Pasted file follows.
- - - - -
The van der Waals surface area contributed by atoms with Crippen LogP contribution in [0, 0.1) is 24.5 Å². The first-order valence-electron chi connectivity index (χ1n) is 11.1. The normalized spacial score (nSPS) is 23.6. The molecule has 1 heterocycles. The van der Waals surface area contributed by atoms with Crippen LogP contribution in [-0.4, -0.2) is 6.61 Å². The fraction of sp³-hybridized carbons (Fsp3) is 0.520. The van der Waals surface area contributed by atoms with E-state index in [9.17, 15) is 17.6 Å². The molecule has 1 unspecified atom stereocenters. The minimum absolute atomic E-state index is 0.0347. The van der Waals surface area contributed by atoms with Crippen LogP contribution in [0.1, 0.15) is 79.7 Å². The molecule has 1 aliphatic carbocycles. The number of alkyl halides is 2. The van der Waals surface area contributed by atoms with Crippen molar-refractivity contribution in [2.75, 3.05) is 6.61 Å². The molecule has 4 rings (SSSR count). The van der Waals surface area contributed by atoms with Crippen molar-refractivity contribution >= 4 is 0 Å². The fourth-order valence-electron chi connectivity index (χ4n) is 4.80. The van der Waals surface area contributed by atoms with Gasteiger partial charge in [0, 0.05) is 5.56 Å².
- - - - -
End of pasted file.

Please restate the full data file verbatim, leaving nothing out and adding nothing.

The van der Waals surface area contributed by atoms with Crippen LogP contribution in [0, 0.1) is 24.5 Å². The first-order valence-electron chi connectivity index (χ1n) is 11.1. The normalized spacial score (nSPS) is 23.6. The molecule has 1 heterocycles. The van der Waals surface area contributed by atoms with Crippen LogP contribution in [-0.4, -0.2) is 6.61 Å². The fraction of sp³-hybridized carbons (Fsp3) is 0.520. The van der Waals surface area contributed by atoms with E-state index in [9.17, 15) is 17.6 Å². The molecule has 1 unspecified atom stereocenters. The minimum absolute atomic E-state index is 0.0347. The van der Waals surface area contributed by atoms with Crippen LogP contribution in [0.1, 0.15) is 79.7 Å². The molecule has 1 aliphatic carbocycles. The number of alkyl halides is 2. The van der Waals surface area contributed by atoms with Crippen molar-refractivity contribution in [2.75, 3.05) is 6.61 Å². The molecule has 4 rings (SSSR count). The van der Waals surface area contributed by atoms with Crippen molar-refractivity contribution >= 4 is 0 Å². The fourth-order valence-electron chi connectivity index (χ4n) is 4.80. The van der Waals surface area contributed by atoms with Gasteiger partial charge in [0, 0.05) is 5.56 Å².